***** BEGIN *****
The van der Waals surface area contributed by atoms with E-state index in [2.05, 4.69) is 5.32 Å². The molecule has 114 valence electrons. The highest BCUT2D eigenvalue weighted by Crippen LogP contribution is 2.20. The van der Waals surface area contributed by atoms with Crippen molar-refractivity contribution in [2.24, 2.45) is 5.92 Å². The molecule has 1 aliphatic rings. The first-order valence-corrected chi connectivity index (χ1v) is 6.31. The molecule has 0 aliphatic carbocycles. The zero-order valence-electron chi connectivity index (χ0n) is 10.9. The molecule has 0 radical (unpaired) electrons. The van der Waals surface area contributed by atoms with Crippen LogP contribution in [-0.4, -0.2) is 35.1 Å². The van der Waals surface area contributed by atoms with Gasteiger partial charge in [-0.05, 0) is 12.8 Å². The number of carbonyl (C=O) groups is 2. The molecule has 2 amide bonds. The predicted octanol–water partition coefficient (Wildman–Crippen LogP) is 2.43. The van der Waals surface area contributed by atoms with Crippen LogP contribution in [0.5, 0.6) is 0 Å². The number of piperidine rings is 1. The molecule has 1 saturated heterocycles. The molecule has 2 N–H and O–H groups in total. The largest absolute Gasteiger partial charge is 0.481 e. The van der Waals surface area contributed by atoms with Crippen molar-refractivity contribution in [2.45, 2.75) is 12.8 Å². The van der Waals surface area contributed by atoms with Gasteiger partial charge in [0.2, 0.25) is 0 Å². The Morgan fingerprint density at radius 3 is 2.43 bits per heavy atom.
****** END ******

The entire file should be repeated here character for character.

The van der Waals surface area contributed by atoms with E-state index in [2.05, 4.69) is 5.32 Å². The molecule has 114 valence electrons. The highest BCUT2D eigenvalue weighted by Crippen LogP contribution is 2.20. The van der Waals surface area contributed by atoms with Crippen molar-refractivity contribution in [2.24, 2.45) is 5.92 Å². The molecule has 1 aliphatic rings. The first-order valence-corrected chi connectivity index (χ1v) is 6.31. The molecule has 0 aliphatic carbocycles. The zero-order valence-electron chi connectivity index (χ0n) is 10.9. The molecule has 0 radical (unpaired) electrons. The van der Waals surface area contributed by atoms with Crippen LogP contribution in [-0.4, -0.2) is 35.1 Å². The van der Waals surface area contributed by atoms with Gasteiger partial charge in [-0.05, 0) is 12.8 Å². The number of carbonyl (C=O) groups is 2. The molecule has 2 amide bonds. The predicted octanol–water partition coefficient (Wildman–Crippen LogP) is 2.43. The van der Waals surface area contributed by atoms with Crippen LogP contribution in [0.5, 0.6) is 0 Å². The number of piperidine rings is 1. The molecule has 1 saturated heterocycles. The molecule has 2 N–H and O–H groups in total. The largest absolute Gasteiger partial charge is 0.481 e. The van der Waals surface area contributed by atoms with Crippen molar-refractivity contribution in [2.45, 2.75) is 12.8 Å². The van der Waals surface area contributed by atoms with Gasteiger partial charge in [0.2, 0.25) is 0 Å². The Morgan fingerprint density at radius 3 is 2.43 bits per heavy atom.